Every person, regardless of age, gender, race/ethnicity, sexual orientation, gender identity or socio-economic circumstance, will have unfettered access to high quality, life-extending care, free from stigma and discrimination.
National HIV/AIDS Strategy
Housing as a base from which to receive care
National Commission on AIDS
The first step to better health is a roof over your head
HOPWA Housing resident, Chicago
The Centers for Disease Control and Prevention (CDC)
estimates that over one million Americans are living with HIV and AIDS. Throughout many communities, persons living with HIV or AIDS risk losing their housing due to compounding factors, such as increased medical costs and limited incomes or reduced ability to keep working due to AIDS and related illnesses. Stable housing is the cornerstone of HIV/AIDS treatment, allowing persons with HIV/AIDS to access comprehensive healthcare and adhere to complex HIV/AIDS drug therapies.
HUD's HOPWA Program
To address housing needs for low-income persons who are living with HIV/AIDS and their families, HUD manages the Housing Opportunities for Persons with AIDS (HOPWA) program. The HOPWA program is the only Federal program dedicated to address the housing needs of persons living with HIV/AIDS and their families. Funds are distributed to states and cities by formula allocations and made available as part of the area's Consolidated Plan. In addition, some projects are selected in national competitions to serve as service delivery models or operate in non-formula areas. Grantees partner with nonprofit organizations and housing agencies to provide housing and support to beneficiaries.
Persons living with HIV/AIDS and their families may require housing that provides emergency, transitional, or long-term affordable solutions. A variety of HOPWA programs and projects provide short-and long-term rental assistance, operate community residences or make use of other supportive housing facilities developed to address needs of persons who are living with HIV/AIDS and related challenges. HOPWA Technical Assistance is also available to help manage program resources.
2011 Results and Analysis: The HOPWA program exceeded its FY2011 performance goals.
HOPWA projects that provide for permanent supportive housing have again exceeded the annual goal that 85 percent for those receiving housing assistance will achieve housing stability. This assessment was made for the 25,656 households who benefited from HOPWA permanent housing projects. Grantees reported that of those receiving tenant based rental assistance, 96 percent achieved housing stability and three percent were reported as unstably housed. Further, 94 percent of beneficiaries of permanent housing facilities achieved stable housing outcomes in community residences.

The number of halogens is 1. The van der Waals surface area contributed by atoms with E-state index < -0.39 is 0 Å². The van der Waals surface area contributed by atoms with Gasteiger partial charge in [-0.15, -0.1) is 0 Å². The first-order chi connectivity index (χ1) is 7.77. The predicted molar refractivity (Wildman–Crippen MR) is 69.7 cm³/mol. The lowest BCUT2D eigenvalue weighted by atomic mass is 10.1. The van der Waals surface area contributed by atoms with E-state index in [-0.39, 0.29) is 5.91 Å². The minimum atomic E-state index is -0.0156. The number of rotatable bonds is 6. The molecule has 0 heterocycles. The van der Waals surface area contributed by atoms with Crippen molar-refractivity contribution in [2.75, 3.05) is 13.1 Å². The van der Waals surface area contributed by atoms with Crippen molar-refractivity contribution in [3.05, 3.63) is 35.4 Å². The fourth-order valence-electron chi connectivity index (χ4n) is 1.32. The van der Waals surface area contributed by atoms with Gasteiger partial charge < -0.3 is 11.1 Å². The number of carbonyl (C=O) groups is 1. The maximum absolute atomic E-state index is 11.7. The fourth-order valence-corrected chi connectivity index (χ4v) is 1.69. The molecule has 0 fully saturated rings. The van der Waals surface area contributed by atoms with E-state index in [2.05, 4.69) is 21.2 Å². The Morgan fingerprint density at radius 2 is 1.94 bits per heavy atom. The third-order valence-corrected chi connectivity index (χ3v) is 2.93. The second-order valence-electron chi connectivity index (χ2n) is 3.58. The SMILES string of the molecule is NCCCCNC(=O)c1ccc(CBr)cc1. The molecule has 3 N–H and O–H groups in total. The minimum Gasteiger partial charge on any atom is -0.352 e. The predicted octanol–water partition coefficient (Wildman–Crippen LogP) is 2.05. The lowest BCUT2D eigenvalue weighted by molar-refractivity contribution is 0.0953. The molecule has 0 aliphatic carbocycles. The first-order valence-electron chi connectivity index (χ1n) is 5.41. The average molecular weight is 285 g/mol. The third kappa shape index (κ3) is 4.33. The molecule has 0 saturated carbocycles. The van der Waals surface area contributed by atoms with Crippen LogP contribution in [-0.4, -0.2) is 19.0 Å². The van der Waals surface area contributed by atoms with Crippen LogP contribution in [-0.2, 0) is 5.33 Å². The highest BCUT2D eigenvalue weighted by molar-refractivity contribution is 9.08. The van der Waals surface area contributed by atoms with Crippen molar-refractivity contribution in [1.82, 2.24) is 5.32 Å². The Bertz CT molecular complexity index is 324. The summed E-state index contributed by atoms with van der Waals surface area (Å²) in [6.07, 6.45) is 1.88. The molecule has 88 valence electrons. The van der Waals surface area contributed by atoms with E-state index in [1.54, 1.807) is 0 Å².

Other HOPWA projects addressed short-term needs for 35,275 households. These projects also exceeded their annual goal that 60 percent for those receiving short term and transitional housing will result in stable housing or reduced risks of homelessness. Grantees reported that 95 percent achieved housing stability or reduced risks of homelessness. By type of project, 95 percent of households who received short-term rent, mortgage, and utility (STRMU) assistance have stable housing outcomes or reduced risks of homelessness. In addition, 79 percent of those receiving transitional housing assistance achieved housing stability or reduced risks of homelessness. The STRMU assistance is limited to no more than 21 weeks in a 52 week period and offers a support used to address a presenting risk of homelessness such as housing eviction. While addressing the current need, these reports noted that 51 percent of STRMU beneficiaries have an on-going housing need that will most likely reoccur.